Friday, July 22, 2005
I Got Questions, Day 3
I’m continuing with some questions from Wednesday. Don’t want to forget them amidst the new ones from yesterday.
I've been thinking about beginnings again, but with a twist. I'm writing a trilogy--the 3 books, 1 story kind. In many respects, the inciting incident of book two occurred in chapter 1 of book 1. In your opinion, should there be a secondary inciting incident? Also, the characters are the same. How much reintroduction should there be? (Something I'm sure you face in a series).
In a series, typically each book needs to stand as its own entity. I know there are exceptions to this, where book one ends and there’s really no resolution; you have to go on to book two. But it’s not something I would suggest for a first-time author. So yes, your second book needs its own inciting incident. As for reintroducing characters, you do need to do some of that. You can’t assume your reader has read book one. If he/she is picking up book 2 first, they need to understand who's who. Also, even when a reader has read book 1, it may be a year before book 2 hits the shelves, and a reader won’t remember everything about the characters.
Oh, yeah, one more question. How come Blogger doesn't remember me any more?
I have no idea. Are others having problems with this?
My question is, (and this may turn into NES part 2!) how do you plot out your story? After you finish kicking the cabinets, etc. Could you take us step by step through the "BC (that's you) plotting a book strategy"?
Oh, haha, no second NES here. Truth is, I don’t have much of a strategy. I come up with the premise, I decide what the final twist will be, then I figure out how to make that twist believable, and what twists need to add up to it. And, of course, I discover who my characters are. I do tend to write some things on note cards, but once I’ve written it, the stuff is in my head, and I probably will never even look at those cards again.
I have tried to follow others’ formulas. I just can’t do it. Maybe it’s because I have developed an innate sense of what it takes to build a story, so trying to build something point by point isn’t really necessary. But I so wish it worked for me. Randy Ingermanson’s Snowflake method sounds wonderful. I’ve tried it for two books. I can’t make it work, even though it’s great for many people. So I just flounder around until I finally get what I know I can use. And still, the finer nuances of the story don’t happen until I’m writing.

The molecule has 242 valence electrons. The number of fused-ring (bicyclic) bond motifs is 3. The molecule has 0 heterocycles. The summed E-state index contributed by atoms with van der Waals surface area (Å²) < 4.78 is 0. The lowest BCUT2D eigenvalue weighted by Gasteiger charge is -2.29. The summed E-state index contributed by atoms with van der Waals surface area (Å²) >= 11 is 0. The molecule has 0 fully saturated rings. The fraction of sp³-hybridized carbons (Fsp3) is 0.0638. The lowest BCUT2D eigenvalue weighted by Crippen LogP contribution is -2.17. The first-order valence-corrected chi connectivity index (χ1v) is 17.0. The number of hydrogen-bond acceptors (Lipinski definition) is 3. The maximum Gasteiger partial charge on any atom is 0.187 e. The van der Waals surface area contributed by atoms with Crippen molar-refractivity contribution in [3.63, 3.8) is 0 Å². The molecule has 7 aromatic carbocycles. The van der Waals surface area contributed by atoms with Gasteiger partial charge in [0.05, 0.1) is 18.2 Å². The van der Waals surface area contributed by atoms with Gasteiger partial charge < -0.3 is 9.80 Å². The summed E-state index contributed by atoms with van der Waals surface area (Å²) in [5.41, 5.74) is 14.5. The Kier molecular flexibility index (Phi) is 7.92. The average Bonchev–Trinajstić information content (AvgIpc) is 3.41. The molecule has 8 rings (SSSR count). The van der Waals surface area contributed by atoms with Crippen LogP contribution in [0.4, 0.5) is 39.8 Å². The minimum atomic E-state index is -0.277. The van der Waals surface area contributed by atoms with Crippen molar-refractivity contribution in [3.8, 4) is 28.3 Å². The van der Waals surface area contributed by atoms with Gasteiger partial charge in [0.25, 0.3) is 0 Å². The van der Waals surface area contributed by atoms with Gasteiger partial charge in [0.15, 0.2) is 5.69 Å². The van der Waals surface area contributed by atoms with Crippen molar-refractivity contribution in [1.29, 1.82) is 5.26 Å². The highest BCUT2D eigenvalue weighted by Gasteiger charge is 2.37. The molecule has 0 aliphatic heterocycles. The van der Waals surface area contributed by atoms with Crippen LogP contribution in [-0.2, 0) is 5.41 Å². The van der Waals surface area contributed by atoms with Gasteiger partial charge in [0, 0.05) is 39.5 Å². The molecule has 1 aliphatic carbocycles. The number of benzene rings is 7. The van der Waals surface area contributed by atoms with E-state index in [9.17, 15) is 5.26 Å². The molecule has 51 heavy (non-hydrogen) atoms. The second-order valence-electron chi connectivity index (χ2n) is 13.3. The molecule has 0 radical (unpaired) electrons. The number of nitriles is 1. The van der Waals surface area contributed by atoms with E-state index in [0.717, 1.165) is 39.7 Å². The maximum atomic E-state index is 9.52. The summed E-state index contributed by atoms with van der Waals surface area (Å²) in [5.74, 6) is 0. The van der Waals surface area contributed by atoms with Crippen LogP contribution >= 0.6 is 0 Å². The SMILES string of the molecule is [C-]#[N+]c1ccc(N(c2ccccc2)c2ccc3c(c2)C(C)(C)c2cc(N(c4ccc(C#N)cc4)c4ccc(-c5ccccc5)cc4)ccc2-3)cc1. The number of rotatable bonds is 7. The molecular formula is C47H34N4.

Sounds bad, doesn’t it. Evidently I have no idea how to plot. Am I fired from being your blogger?
Here's a short paragraph from my wip. POV character is the pastor...
Sandra drew near, every motion fluid, gaze fixed on the blonde imp wriggling under Pastor Gillespie’s grasp. The gentle scent of wildflowers wafted through the air as he rose. Was that the sweet fragrance of heaven he detected?
Is this telling or showing?
It’s showing. You’ve used some interesting verbs and described well enough to set the scene. You’ve used more than one of the senses. No telling problems here.
Here's another "rule" question. Active and passive verbs. There are times when I think a passive verb is more appropriate. For example, when a character starts something that won't be finished before another character begins a new action. For example, from my current wip (going from memory here):
My hero is getting an "offer he can't refuse" over his cell phone. My heroine is standing next to him, listening in:
"I'd like to make a proposal that we can both profit from, Mr. Keane." Megan produced a notepad and began scribbling furiously.
Ryan scowled. "I'm not much of a businessman, pal.
"The notepad appeared in front of his eyes. "Accept his offer" was written across it.
So, my point here is where Megan "began scribbling." Is that appropriate because she doesn't complete the action until after the next paragraph? Or, as my crit partners tell me, it should be "Megan scribbled..."?
I’m a little confused here, because you started out talking about active vs. passive verbs, but your question ended up being about the “began” verb. A “began” verb isn’t passive. Active verb means the subject is doing the action. Passive verb means the subject is being done unto by someone else. Your last sentence ("Accept his offer" was written across it) is a passive verb.
As for began scribbling rather than scribbling—“began” is a weak verb. That’s why we’re told to avoid it. And you should, in most cases. Rarely is it needed. In this case it would be better without it. Scribbled is a verb that implies a continuance of motion, if only for a few seconds. So “began” doesn’t really add anything.
I went back and looked at the one time I used “began” in our AS edit, and now looking at it with fresh eyes, I’d delete the word there, too, even though there are plenty of strong verbs around it. The word just isn’t needed.
This isn't to say never use began. There are always exceptions to the guidelines you'll hear. That's why they're guidelines, not rules. I'm far too independent and stubborn to like rules anyway. (Just ask my mother.)
And now I’m up to date on all BG questions. And guess what, the weekend cometh. Methinks I shall have to come up with a topic for Monday. Hm . . .